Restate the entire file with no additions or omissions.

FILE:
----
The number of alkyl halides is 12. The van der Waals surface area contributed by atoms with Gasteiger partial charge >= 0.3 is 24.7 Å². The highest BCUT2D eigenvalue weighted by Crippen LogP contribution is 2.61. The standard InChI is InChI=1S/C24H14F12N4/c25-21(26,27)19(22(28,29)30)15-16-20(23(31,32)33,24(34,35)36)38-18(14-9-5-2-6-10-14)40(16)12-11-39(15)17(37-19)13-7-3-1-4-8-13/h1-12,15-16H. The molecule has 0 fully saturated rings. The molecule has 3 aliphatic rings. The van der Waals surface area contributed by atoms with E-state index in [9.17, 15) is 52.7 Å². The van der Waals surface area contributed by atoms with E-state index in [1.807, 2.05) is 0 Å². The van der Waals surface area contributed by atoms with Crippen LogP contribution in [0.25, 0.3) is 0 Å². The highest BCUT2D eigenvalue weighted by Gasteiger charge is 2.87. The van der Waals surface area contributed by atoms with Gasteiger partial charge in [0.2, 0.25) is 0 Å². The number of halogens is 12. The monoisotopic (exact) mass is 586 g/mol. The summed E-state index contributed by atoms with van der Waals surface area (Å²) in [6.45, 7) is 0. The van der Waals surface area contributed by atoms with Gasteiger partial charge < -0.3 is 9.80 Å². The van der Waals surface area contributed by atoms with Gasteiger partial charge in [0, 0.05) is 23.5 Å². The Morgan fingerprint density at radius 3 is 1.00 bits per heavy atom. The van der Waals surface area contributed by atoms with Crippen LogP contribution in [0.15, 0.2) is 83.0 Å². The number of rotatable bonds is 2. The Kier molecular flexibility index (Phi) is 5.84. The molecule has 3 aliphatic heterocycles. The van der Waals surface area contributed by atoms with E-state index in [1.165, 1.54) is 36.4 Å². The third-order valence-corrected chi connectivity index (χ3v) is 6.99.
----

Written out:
The number of alkyl halides is 12. The van der Waals surface area contributed by atoms with Gasteiger partial charge >= 0.3 is 24.7 Å². The highest BCUT2D eigenvalue weighted by Crippen LogP contribution is 2.61. The standard InChI is InChI=1S/C24H14F12N4/c25-21(26,27)19(22(28,29)30)15-16-20(23(31,32)33,24(34,35)36)38-18(14-9-5-2-6-10-14)40(16)12-11-39(15)17(37-19)13-7-3-1-4-8-13/h1-12,15-16H. The molecule has 0 fully saturated rings. The molecule has 3 aliphatic rings. The van der Waals surface area contributed by atoms with E-state index in [9.17, 15) is 52.7 Å². The van der Waals surface area contributed by atoms with E-state index in [1.807, 2.05) is 0 Å². The van der Waals surface area contributed by atoms with Crippen LogP contribution in [0.25, 0.3) is 0 Å². The highest BCUT2D eigenvalue weighted by Gasteiger charge is 2.87. The van der Waals surface area contributed by atoms with Gasteiger partial charge in [0.2, 0.25) is 0 Å². The number of halogens is 12. The monoisotopic (exact) mass is 586 g/mol. The summed E-state index contributed by atoms with van der Waals surface area (Å²) in [6.45, 7) is 0. The van der Waals surface area contributed by atoms with Gasteiger partial charge < -0.3 is 9.80 Å². The van der Waals surface area contributed by atoms with Gasteiger partial charge in [0, 0.05) is 23.5 Å². The Morgan fingerprint density at radius 3 is 1.00 bits per heavy atom. The van der Waals surface area contributed by atoms with Crippen LogP contribution in [0.15, 0.2) is 83.0 Å². The number of rotatable bonds is 2. The Kier molecular flexibility index (Phi) is 5.84. The molecule has 3 aliphatic heterocycles. The van der Waals surface area contributed by atoms with E-state index in [1.165, 1.54) is 36.4 Å². The third-order valence-corrected chi connectivity index (χ3v) is 6.99.